It is without doubt that caring for someone with a learning
disability can bring an abundance of happiness; however it can at times be
worrying, stressful, hard work and overwhelming. It has been my experience that
parents/carers, siblings and even grandparents require, at times, extra support
in order to process their thoughts and feelings. The benefit of coming to us is
that you are able to discuss the mixed emotions in a confidential,
non-judgemental environment, as it is often hard to discuss these feelings with
other family members.
Acceptance of diagnosis - The news that your child has a learning disability can bring feelings of shock and disbelief. The need for further information is vital. It is a very uncertain time as ‘learning disability’ covers a wide range of presenting issues. Parents and other family members will be keen to establish what the learning disability is, how this will manifest in the child and what this will mean in the long term. Discussing these feelings with a qualified counsellor can help to process these feelings and come to a place of acceptance.
Concerns about physical/mental health of the person with a learning disability – We all worry about our children, regardless of their age, but it is especially true if they have any health concerns. Counselling provides the parent/carer with time to explore these concerns confidentially therefore without unnecessarily worrying other family members.
Stress associated with caring roles - Caring for someone with a learning disability is a lifelong role and, as with parenting any child into adulthood, there are times of difficulties, such as difficult behaviours and restriction on your free time. Parents can become overwhelmed and stressed, which is natural for any caring role. As with any other family unit, many other problematic issues can arise such as sibling rivalry, relationship breakdowns, debt worries, substance misuse, etc. Offering you the time and space to tell your story in a confidential, non-judgemental environment will help to improve your relationships with others and feel happier about yourself and your circumstances.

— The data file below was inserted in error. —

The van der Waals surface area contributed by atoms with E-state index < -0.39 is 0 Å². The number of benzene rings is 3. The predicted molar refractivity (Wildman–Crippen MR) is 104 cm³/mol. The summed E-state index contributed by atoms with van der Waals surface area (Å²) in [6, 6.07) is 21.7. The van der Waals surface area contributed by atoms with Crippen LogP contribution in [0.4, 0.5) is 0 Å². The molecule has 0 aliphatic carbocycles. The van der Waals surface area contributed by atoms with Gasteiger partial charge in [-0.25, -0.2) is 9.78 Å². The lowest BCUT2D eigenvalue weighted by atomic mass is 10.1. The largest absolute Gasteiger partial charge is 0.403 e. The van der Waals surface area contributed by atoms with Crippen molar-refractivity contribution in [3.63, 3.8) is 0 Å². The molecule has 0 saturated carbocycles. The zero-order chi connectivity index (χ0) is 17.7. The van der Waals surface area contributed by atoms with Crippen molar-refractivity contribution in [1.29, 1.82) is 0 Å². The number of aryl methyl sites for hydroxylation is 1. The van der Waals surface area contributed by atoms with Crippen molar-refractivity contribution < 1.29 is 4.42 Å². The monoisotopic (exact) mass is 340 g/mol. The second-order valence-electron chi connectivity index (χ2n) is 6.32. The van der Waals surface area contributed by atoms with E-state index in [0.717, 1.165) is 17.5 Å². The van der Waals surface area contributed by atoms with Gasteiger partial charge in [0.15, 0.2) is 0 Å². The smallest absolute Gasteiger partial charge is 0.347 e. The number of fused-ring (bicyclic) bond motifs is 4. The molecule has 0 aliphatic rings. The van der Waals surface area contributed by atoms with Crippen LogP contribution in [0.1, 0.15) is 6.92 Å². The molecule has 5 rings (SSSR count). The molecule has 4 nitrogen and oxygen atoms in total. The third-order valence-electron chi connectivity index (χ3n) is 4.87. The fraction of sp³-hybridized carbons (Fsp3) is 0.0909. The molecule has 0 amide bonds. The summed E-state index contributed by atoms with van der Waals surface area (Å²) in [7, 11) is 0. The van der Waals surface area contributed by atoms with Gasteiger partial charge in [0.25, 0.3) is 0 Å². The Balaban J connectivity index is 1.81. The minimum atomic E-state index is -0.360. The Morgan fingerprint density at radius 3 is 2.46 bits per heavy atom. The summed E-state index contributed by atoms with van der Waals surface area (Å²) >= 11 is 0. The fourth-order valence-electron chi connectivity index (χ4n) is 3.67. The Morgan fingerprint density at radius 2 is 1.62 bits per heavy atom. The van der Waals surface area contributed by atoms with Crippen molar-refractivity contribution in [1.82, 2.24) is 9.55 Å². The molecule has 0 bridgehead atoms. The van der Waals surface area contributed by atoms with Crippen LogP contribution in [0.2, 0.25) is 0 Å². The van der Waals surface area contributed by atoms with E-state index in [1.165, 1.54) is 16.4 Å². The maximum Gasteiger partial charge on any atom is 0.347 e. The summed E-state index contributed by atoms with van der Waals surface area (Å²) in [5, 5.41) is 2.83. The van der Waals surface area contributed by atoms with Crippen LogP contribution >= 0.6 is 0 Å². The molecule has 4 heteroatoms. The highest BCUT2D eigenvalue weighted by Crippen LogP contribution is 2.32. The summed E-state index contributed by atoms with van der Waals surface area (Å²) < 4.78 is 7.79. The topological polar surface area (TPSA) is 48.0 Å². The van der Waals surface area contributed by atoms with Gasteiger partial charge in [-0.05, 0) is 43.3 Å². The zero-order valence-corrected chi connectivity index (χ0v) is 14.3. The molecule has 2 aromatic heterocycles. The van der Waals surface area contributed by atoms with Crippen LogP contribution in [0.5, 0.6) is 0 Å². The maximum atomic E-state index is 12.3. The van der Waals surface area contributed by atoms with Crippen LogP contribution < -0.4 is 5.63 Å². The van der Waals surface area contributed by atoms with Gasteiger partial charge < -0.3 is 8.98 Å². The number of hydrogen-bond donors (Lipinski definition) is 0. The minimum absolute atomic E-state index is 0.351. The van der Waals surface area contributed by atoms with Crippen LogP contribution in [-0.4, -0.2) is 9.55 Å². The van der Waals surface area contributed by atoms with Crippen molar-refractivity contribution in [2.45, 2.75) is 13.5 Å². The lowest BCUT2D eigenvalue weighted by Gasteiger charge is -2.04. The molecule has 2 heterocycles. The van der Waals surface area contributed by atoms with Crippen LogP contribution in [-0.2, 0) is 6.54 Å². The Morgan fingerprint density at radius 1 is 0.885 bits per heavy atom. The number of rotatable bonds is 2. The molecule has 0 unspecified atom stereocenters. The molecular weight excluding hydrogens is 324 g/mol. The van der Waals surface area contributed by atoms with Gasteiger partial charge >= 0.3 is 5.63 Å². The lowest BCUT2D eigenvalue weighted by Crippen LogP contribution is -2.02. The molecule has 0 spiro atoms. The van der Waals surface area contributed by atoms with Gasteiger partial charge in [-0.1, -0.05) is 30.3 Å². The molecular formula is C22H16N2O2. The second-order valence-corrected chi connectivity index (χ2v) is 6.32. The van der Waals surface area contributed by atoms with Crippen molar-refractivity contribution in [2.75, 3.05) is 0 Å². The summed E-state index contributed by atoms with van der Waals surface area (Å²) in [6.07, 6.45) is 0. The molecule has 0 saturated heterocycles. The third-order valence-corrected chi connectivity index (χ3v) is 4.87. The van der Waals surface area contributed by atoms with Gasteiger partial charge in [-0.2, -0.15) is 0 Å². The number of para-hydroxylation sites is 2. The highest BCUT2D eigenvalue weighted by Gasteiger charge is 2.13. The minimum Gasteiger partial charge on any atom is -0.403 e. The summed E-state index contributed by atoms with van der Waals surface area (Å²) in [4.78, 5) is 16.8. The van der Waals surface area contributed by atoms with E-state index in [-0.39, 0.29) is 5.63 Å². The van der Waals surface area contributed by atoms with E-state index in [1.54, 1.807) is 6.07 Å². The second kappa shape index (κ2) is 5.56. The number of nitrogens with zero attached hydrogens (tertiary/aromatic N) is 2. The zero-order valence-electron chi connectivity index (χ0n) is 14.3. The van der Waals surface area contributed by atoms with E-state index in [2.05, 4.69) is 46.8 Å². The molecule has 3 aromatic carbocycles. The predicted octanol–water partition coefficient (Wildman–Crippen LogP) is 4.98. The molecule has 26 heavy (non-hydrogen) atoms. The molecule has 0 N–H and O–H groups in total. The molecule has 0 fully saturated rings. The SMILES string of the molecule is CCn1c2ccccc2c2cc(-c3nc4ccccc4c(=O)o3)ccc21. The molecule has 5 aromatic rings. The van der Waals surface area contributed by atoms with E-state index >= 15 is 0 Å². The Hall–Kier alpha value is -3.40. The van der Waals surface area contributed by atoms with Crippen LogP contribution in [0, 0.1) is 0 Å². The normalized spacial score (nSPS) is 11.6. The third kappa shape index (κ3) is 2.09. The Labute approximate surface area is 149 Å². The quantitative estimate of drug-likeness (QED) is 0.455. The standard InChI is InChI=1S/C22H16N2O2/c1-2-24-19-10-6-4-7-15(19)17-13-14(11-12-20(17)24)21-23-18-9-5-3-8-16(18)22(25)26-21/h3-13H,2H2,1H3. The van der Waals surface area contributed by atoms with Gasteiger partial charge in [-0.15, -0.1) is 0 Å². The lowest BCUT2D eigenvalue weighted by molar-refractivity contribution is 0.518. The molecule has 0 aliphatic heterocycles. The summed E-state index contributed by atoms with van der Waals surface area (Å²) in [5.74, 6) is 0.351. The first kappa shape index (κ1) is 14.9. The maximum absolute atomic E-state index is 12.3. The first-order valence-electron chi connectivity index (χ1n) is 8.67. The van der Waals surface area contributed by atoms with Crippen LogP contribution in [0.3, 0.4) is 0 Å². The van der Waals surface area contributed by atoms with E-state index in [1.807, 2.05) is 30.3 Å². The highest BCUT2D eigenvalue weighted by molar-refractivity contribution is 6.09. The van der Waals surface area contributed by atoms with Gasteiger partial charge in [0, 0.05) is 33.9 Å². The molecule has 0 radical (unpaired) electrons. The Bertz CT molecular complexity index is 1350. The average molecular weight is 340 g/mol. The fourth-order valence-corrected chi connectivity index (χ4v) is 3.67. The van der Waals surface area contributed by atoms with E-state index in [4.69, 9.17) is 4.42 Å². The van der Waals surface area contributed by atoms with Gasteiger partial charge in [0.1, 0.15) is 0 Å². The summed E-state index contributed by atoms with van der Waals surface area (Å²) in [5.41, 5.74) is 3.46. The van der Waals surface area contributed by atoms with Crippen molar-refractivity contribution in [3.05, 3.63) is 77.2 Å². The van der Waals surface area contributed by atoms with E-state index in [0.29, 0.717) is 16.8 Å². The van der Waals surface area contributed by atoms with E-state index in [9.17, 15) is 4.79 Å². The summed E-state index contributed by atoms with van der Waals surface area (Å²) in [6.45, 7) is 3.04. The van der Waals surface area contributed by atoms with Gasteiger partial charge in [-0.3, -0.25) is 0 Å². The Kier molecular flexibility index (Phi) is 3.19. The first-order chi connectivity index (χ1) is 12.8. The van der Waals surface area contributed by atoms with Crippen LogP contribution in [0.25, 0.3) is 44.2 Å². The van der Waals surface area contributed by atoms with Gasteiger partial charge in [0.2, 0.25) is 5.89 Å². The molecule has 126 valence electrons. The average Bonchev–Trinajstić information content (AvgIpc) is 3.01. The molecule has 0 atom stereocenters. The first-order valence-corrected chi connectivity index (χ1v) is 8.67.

Moving from school to adult services - Another time that parents and carers find difficult is the transition from school to adult services. The safety of school is being left behind and there is an influx of new information, places and faces! This is undoubtedly a time of uncertainty; finding the best placement, ensuring that the young person settles etc., and, in many cases, the need to consider alternative working arrangements to suit the new changes. In this phase it is very normal for parents to be struggling with their child ‘growing up’ and making decisions for themselves. It is without doubt that a teenage child with a learning disability creates another layer of vulnerability and it is understandable that parents would feel the need to protect and keep their family member safe. It is beneficial to discuss these fears and explore feelings of anxiety about these inevitable changes.
Moving into residential/supported living - In my experience another difficult time for parents is when they are ageing themselves and have concerns about what will become of their child if anything should happen to them. This is a very difficult decision for parents to consider and understandably a very challenging conversation to have with their child and other family members. The move from the family home to supported living/residential care can be a tough time for all involved. Parents/carers may have conflicting thoughts and feelings about the move. Taking the time to explore these thoughts and feelings may help parent/carer gain more confidence in their reasoning for the decision, which will therefore help them to be more accepting of the changes ahead.